Heavy Duty: Floating On Air, Part 1

Make sure your air-ride suspensions are being inspected properly.

Funny thing: When you ask maintenance and engineering experts about air-ride suspension systems, the last thing they want to talk about is air. To them, the keys to maintaining modern air-ride suspensions are: shock absorbers, fasteners and bushings.

Oh, they get to the air system eventually, but the overriding message is that the suspension is only as good as the smallest component.

It’s fitting, then, to begin this look at air-ride suspension maintenance with a look at bushings and fasteners.


“The suspension is only as good as the torque rods, and the torque rods are only as good as the bushings,” says ATRO Engineering Systems founder George Sturmon. “The technicians don’t understand the forces and the mechanisms that those bushings are under, and that’s why (bushings) wear out relatively soon.”

Because of this lack of understanding, Sturmon feels that fleet technicians aren’t inspecting bushings properly. “They’ll grab ahold of the (radius) rod and try to move it, and you can’t move it by hand, but it is nevertheless shot,” he explains. “If you can move it by hand, it’s been shot for a long time.”

The problem as Sturmon sees it is that the radius rods themselves only operate—only see loads—whenever the truck is braking or accelerating, or perhaps going over rough road, creating a back-and-forth movement.

“They don’t have constant loads on them,” he says. “So, to check them, you should take a rod or a bar, and put it in there, and see how much you can move it with that. But that’s not done; the technicians will maybe look at them, and on a rubber bushing they might see some checking or cracks, but if they can’t move it they think, ‘Well, it’s good.’ Well, actually, it’s bad.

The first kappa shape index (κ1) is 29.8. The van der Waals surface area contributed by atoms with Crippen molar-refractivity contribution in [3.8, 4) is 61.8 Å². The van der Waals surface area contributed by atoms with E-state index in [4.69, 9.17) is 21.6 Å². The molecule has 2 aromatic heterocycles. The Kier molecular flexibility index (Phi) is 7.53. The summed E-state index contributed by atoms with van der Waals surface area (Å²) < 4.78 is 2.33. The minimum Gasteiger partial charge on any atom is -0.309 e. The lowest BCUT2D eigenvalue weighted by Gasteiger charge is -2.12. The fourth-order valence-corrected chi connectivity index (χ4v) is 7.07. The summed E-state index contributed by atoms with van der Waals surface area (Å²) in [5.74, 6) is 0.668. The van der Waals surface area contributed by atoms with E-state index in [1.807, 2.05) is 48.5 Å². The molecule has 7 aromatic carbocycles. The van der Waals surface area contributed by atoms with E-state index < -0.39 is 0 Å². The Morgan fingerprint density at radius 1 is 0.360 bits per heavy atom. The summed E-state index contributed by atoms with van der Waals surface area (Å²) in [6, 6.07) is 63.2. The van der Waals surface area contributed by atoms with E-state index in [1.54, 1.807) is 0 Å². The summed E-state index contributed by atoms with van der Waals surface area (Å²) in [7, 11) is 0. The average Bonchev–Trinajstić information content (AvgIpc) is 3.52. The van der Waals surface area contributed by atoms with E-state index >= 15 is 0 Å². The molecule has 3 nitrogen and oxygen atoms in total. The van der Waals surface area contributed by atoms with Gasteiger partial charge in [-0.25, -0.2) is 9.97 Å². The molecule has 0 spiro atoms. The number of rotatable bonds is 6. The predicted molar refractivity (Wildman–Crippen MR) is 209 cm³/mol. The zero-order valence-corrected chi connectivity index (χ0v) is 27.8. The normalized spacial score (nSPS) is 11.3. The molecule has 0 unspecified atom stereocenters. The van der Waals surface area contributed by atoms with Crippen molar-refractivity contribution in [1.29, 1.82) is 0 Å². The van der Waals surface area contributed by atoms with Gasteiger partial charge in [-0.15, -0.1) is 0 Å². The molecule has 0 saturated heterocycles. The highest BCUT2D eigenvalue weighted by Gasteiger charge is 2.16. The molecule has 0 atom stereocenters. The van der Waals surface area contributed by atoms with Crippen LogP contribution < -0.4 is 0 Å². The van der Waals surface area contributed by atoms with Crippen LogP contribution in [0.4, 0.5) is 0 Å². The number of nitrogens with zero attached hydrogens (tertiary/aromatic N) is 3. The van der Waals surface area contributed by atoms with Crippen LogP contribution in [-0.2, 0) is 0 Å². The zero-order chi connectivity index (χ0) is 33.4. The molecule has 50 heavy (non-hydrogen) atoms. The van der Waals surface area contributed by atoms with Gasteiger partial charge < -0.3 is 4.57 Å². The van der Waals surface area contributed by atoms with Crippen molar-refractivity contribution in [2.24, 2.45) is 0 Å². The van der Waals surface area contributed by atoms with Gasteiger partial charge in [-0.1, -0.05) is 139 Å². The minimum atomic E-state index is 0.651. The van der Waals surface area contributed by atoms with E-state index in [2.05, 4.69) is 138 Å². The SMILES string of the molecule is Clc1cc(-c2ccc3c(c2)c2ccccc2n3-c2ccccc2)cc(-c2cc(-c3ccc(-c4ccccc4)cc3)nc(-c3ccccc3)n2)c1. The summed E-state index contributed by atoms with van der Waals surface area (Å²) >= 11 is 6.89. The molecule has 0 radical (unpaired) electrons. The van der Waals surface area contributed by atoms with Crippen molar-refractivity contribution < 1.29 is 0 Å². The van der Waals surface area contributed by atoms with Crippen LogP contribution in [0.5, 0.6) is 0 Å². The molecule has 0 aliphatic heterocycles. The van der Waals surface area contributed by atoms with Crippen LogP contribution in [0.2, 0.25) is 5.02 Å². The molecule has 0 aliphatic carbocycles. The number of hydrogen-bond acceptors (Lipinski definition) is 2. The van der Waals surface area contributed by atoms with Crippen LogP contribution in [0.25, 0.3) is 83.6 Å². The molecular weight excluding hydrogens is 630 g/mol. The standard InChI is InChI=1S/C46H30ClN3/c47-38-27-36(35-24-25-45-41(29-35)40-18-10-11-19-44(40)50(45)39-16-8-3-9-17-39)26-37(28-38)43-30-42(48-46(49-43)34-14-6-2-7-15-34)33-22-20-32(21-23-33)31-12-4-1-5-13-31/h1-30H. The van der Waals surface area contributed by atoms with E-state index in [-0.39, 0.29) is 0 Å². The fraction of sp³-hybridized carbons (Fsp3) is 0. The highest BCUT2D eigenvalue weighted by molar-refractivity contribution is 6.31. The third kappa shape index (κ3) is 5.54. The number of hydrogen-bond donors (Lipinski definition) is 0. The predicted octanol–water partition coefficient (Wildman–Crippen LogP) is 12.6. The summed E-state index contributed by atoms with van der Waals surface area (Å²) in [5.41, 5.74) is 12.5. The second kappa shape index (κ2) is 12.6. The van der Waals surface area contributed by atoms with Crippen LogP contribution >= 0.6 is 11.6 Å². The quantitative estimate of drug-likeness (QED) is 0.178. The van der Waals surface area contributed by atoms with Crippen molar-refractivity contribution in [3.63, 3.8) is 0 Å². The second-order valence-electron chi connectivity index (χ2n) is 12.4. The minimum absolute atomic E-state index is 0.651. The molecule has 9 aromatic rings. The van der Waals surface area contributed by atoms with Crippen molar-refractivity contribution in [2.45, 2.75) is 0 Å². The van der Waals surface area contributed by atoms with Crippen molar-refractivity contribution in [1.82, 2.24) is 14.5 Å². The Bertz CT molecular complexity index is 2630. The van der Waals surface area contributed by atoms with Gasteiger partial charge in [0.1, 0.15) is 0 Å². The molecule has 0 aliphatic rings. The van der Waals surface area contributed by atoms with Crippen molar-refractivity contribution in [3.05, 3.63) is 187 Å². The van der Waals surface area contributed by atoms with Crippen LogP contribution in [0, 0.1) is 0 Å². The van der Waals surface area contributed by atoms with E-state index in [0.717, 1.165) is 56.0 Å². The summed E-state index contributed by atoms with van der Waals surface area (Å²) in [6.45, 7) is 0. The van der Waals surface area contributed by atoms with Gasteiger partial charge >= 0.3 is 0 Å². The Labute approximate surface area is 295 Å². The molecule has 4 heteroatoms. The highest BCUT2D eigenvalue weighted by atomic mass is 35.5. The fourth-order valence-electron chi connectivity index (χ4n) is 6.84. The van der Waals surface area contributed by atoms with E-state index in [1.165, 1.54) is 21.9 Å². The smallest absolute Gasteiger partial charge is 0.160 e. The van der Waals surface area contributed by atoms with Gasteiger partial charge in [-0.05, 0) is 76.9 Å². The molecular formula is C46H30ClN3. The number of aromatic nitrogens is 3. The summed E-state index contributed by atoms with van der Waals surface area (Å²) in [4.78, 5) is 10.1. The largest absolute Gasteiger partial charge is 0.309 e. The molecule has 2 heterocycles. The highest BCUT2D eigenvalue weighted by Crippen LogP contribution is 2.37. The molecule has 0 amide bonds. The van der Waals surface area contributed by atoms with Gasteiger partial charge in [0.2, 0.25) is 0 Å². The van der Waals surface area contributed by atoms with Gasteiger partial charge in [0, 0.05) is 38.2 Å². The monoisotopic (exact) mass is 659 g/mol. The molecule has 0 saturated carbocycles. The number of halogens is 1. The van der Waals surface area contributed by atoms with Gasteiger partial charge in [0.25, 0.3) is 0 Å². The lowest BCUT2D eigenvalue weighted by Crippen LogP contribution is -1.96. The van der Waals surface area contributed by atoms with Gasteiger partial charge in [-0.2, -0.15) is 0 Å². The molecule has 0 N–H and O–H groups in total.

“Ride quality is affected by bad torque rod bushings,” he explains. “The back and forth movement; the driver can feel that. If he says, ‘This thing is moving back and forth,’ the first thing the technician should look at is torque rods. And then they should put them through a very rigorous inspection: Make sure you’ve got enough force on that bushing to move it. There’s not anybody I know who can grab ahold of a torque rod—they’re supposed to handle up to 30,000 lbs. back and forth—and move it by hand. If you can move that bushing—say you look at it and the material between the two sleeves is a quarter of an inch—if this thing moves upward of an eighth of an inch, it’s bad. If they move that much, they need to be replaced.”

John Morgan, product manager for ArvinMeritor Commercial Vehicle Systems, offers a few guidelines for replacing those bushings.

“When installing a new bushing, follow the manufacturer’s guidelines for lubrication,” he says. “Oil-based lubricants can damage natural rubber bushings.”

“Also, be sure to use the fasteners specified by the equipment manufacturer, and always torque to the indicated level,” Morgan adds. “Be sure the threads are free of contaminants, including paint overspray and dirt, and follow the manufacturer’s recommendations regarding lubricant. Failure to do so can give false torque readings, or yield improper clamp loads, which can cause the connection to fail and result in equipment damage.”


“Back when I started with this business, when the suspension manufacturer sold you a suspension, the torque rods normally came with it,” says ATRO’s Sturmon. “Now a lot of OEMs are getting their own torque rods made, and they take the rod, they put a rubber cylinder on it, they put a pin in it and they shove it in a hole—not realizing that these things have to be positioned at zero on ride height, so that they’re not stressed at ride height.

“They’re very hard to install, and the guy has to force them into position,” he says. “Well, if you get them in a little bit crooked, particularly on a rubber bushing, you’re immediately degrading the material: Rubber under constant stress degrades.

This content continues onto the next page...

We Recommend